What does Ponyboy mean on page 18 of The Outsiders when he says "I lie to myself all the time"?

Ponyboy means that he uses lying to himself as a strategy to avoid thinking about difficult, complex emotions and situations. Rather than face reality and carefully analyze his complicated relationship with his oldest brother, Pony finds it easier to lie to himself by pretending he doesn't care about Darry.

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Ponyboy says this in reference to his thought that his older brother Darry does not love him. He says,

Darry thought I was just another mouth to feed and somebody to holler at. Darry love me? … I don't care, I lied to myself, I don't care about him either.

What Ponyboy means when he says that he lies to himself all the time is that he deludes himself. He suppresses thoughts that are too difficult to contemplate, such as the emotional distance he perceives as existing between himself and Darry. By saying that he does not care about Darry in response to his view that Darry does not love him, he is not being truthful with himself or with the reader. If he were honest, he would admit to himself that Darry and Soda, his two brothers, are the most important people on earth to him since his parents were killed in a car accident. He acknowledges to himself that he loves Soda. This is fairly easy for him to admit because Soda is more emotional and demonstrates how much he loves Ponyboy. Darry, on the other hand, appears unemotional and unreachable. He never shows Ponyboy any warmth or emotion that would indicate that he loves his younger brother. Ponyboy therefore believes that Darry does not love him.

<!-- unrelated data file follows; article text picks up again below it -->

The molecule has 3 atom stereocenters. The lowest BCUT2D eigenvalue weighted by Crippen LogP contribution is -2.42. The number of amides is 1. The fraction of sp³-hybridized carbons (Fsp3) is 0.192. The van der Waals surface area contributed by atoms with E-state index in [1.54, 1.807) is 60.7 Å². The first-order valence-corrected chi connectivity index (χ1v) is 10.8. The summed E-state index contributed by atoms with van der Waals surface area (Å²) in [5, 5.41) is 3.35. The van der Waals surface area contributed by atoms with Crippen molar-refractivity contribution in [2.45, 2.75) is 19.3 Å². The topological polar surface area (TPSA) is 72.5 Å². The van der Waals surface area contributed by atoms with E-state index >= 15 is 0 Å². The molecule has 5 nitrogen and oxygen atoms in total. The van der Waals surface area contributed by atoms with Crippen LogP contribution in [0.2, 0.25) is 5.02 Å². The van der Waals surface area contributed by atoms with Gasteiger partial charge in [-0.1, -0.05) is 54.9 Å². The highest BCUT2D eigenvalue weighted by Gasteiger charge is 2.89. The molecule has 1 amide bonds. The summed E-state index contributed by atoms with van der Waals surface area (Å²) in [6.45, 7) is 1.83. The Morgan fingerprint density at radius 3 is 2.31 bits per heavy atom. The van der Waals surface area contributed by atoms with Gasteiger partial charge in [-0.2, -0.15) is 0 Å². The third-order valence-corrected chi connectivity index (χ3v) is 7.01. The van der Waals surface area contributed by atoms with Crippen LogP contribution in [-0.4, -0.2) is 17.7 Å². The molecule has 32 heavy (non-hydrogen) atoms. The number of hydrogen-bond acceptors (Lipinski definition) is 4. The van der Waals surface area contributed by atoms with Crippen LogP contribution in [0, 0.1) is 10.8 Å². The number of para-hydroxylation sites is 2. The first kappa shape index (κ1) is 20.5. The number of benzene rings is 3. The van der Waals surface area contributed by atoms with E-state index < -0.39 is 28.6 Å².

Ponyboy is very hurt by this but tries to suppress his feelings about his brother and his unhappiness that Darry seemingly does not love him. By telling himself that he doesn't care about Darry, just as Darry doesn't care about him, Ponyboy is lying to himself.

Soda's enough, and I'd have him until I got out of school. I don't care about Darry. But I was still lying and I knew it. I lie to myself all the time. But I never believe me.

It becomes clear by the end of the novel how much the three brothers love one another and how much Darry's love means to Ponyboy.

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In The Outsiders by S. E. Hinton, Ponyboy Curtis lives with his brothers, Darry and Sodapop. Their parents are dead, and Darry has assumed custody of his younger brothers. Ponyboy, however, doesn't think Darry loves him. He believes that to Darry he is merely "another mouth to feed and somebody to holler at." Sodapop, however, tells Ponyboy that Darry is really proud of him and loves him.

Ponyboy cannot believe his brother. He tries to pretend that he doesn't care about Darry any more than he thinks Darry cares about him. He tells himself that he still has Sodapop and that he doesn't need Darry. Yet Ponyboy knows he's lying to himself. It's better to lie to himself than think about painful realities (at least as he sees them). It's better to lie and say he doesn't love Darry and doesn't care what he thinks than to acknowledge that he does love his brother and that Darry's opinion matters. It's better to try to forget how much it hurts when Darry gets mad at him than to be hurt by it.

Ponyboy isn't fooling himself, though. He doesn't even believe himself when he lies to himself. Deep down, he loves his brother and wants his approval. He just doesn't want to admit it.